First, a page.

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Logitech Squeezebox Touch review

Following hard on the heels of the nifty Squeezebox Duet, Logitech's Squeezebox Touch is a neat way to create a multiroom system Tested at £259.00

Our Verdict

One of the most affordable and flexible ways to build a multiroom system

For

  • Great looks and build
  • big, bright touchscreen
  • raft of services
  • wi-fi direct

Against

  • Needs a computer with Squeezebox Server
  • not quite as musical as the Sonos

What Hi-Fi? Verdict

One of the most affordable and flexible ways to build a multiroom system

Pros

  • + Great looks and build
  • + big, bright touchscreen
  • + raft of services
  • + wi-fi direct

Cons

  • - Needs a computer with Squeezebox Server
  • - not quite as musical as the Sonos

Logitech's Squeezebox range has always impressed us, thanks to its combination of flexibility and affordability, and the new Touch is the most impressive member of the range yet.

Like the Duet before it, this is a media streamer that connects to your router using ethernet or built-in wi-fi, accesses all the digital music on your computer, then pumps it out to your existing amp or receiver via analogue, optical or coaxial connections.

Unlike the Duet, it has a 4.3in touchscreen and is clear, colourful and responsive. There's a remote, too – Sonos' equivalent unit, the ZP90, has no display or remote.

In action, the Touch can't quite match the Sonos' overall musicality, so while there's plenty of detail and weight to its delivery of Massive Attack's Pray For Rain, it lacks that last inch of attack and dynamic subtlety.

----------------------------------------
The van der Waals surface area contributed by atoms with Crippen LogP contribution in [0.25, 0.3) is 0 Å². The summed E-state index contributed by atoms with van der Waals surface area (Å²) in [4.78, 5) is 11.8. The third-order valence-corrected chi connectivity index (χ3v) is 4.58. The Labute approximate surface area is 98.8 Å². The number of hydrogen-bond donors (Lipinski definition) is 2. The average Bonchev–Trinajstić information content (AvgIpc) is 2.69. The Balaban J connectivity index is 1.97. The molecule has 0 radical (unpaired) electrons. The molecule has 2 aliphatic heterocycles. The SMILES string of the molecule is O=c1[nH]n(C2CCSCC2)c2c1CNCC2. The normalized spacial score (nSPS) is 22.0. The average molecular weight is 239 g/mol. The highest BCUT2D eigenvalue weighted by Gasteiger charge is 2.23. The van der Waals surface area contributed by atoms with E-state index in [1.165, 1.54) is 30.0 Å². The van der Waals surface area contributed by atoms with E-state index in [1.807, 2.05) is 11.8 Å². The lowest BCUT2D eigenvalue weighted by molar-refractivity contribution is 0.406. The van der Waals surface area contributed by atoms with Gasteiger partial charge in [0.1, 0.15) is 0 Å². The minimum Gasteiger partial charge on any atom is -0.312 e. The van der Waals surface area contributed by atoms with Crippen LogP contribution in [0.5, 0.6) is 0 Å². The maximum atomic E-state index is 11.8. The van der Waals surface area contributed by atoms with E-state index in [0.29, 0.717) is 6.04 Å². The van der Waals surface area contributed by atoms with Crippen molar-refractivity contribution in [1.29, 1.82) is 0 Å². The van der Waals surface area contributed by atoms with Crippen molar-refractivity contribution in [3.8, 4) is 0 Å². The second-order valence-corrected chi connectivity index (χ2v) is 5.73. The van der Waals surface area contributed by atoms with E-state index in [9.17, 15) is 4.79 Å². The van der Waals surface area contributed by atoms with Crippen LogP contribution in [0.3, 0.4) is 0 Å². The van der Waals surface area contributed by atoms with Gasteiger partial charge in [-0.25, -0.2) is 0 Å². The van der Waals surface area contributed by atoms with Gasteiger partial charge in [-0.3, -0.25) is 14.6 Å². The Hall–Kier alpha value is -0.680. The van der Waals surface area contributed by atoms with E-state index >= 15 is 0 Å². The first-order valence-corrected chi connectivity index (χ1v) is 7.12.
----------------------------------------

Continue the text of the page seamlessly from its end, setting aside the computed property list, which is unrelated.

Beats Sonos for price and features
It's not far behind though, and considering that it beats the Sonos for price and features, that's very impressive.

One thing worth bearing in mind is that you must have Logitech's Squeezebox Server running on the PC that your music's stored on.

Alternatively, there are a handful of network-attached storage devices with it pre-installed (try Netgear), but installing it yourself is fiddly.

Still, that's only likely to put off a few people and, besides, streaming your own music is only one string to the Touch's bow: it can also access internet radio, Last.fm, MP3 tunes and the brilliant Napster, which offers direct streaming of thousands of tracks for just a fiver a month.

See all our music server/client reviews

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What Hi-Fi?

What Hi-Fi?, founded in 1976, is the world's leading independent guide to buying and owning hi-fi and home entertainment products. Our comprehensive tests help you buy the very best for your money, with our advice sections giving you step-by-step information on how to get even more from your music and movies. Everything is tested by our dedicated team of in-house reviewers in our custom-built test rooms in London and Bath. Our coveted five-star rating and Awards are recognised all over the world as the ultimate seal of approval, so you can buy with absolute confidence.


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